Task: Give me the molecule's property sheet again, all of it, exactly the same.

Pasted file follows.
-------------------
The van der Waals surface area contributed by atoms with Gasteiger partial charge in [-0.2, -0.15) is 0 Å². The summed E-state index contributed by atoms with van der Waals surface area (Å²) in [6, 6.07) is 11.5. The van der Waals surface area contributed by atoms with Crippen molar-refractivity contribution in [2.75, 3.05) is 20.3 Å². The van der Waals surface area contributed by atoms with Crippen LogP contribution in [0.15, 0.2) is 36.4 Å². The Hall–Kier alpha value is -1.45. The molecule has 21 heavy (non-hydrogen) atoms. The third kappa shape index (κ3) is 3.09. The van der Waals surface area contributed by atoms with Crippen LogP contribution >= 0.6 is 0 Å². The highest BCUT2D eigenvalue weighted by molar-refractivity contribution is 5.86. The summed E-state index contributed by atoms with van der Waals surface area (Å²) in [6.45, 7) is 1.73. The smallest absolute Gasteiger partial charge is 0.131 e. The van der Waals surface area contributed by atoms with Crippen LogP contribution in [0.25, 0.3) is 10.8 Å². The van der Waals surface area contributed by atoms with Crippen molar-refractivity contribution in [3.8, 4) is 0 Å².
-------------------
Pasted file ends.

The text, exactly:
The van der Waals surface area contributed by atoms with Gasteiger partial charge in [-0.2, -0.15) is 0 Å². The summed E-state index contributed by atoms with van der Waals surface area (Å²) in [6, 6.07) is 11.5. The van der Waals surface area contributed by atoms with Crippen molar-refractivity contribution in [2.75, 3.05) is 20.3 Å². The van der Waals surface area contributed by atoms with Crippen LogP contribution in [0.15, 0.2) is 36.4 Å². The Hall–Kier alpha value is -1.45. The molecule has 21 heavy (non-hydrogen) atoms. The third kappa shape index (κ3) is 3.09. The van der Waals surface area contributed by atoms with Crippen LogP contribution >= 0.6 is 0 Å². The highest BCUT2D eigenvalue weighted by molar-refractivity contribution is 5.86. The summed E-state index contributed by atoms with van der Waals surface area (Å²) in [6.45, 7) is 1.73. The smallest absolute Gasteiger partial charge is 0.131 e. The van der Waals surface area contributed by atoms with Crippen LogP contribution in [0.25, 0.3) is 10.8 Å². The van der Waals surface area contributed by atoms with Crippen molar-refractivity contribution in [3.8, 4) is 0 Å².